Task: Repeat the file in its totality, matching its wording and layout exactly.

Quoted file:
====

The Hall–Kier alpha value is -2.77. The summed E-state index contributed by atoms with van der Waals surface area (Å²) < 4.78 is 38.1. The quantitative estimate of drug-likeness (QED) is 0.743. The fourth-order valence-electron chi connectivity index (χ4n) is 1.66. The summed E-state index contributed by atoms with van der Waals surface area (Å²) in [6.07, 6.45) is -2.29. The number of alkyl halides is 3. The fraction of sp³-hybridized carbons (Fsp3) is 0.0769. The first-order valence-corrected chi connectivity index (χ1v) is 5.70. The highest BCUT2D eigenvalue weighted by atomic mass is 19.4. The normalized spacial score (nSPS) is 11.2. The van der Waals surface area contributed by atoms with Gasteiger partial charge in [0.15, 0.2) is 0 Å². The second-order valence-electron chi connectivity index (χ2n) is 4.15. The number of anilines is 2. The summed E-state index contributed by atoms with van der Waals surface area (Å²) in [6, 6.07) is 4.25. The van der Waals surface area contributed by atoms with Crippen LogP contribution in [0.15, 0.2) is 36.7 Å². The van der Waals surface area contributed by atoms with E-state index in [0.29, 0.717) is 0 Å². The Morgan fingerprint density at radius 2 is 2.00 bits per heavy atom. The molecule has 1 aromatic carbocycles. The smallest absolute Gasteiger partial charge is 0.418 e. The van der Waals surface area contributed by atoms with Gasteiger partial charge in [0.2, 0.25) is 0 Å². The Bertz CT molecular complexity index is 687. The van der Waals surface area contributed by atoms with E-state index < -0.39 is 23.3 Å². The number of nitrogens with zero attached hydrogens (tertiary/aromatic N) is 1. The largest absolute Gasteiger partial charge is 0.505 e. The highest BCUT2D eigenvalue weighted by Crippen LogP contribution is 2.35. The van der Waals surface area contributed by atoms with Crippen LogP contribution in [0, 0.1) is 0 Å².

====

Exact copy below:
The Hall–Kier alpha value is -2.77. The summed E-state index contributed by atoms with van der Waals surface area (Å²) < 4.78 is 38.1. The quantitative estimate of drug-likeness (QED) is 0.743. The fourth-order valence-electron chi connectivity index (χ4n) is 1.66. The summed E-state index contributed by atoms with van der Waals surface area (Å²) in [6.07, 6.45) is -2.29. The number of alkyl halides is 3. The fraction of sp³-hybridized carbons (Fsp3) is 0.0769. The first-order valence-corrected chi connectivity index (χ1v) is 5.70. The highest BCUT2D eigenvalue weighted by atomic mass is 19.4. The normalized spacial score (nSPS) is 11.2. The van der Waals surface area contributed by atoms with Gasteiger partial charge in [0.15, 0.2) is 0 Å². The second-order valence-electron chi connectivity index (χ2n) is 4.15. The number of anilines is 2. The summed E-state index contributed by atoms with van der Waals surface area (Å²) in [6, 6.07) is 4.25. The van der Waals surface area contributed by atoms with Crippen LogP contribution in [0.15, 0.2) is 36.7 Å². The van der Waals surface area contributed by atoms with E-state index in [0.29, 0.717) is 0 Å². The Morgan fingerprint density at radius 2 is 2.00 bits per heavy atom. The molecule has 1 aromatic carbocycles. The smallest absolute Gasteiger partial charge is 0.418 e. The van der Waals surface area contributed by atoms with Gasteiger partial charge in [0.2, 0.25) is 0 Å². The Bertz CT molecular complexity index is 687. The van der Waals surface area contributed by atoms with E-state index < -0.39 is 23.3 Å². The number of nitrogens with zero attached hydrogens (tertiary/aromatic N) is 1. The largest absolute Gasteiger partial charge is 0.505 e. The highest BCUT2D eigenvalue weighted by Crippen LogP contribution is 2.35. The van der Waals surface area contributed by atoms with Crippen LogP contribution in [0, 0.1) is 0 Å².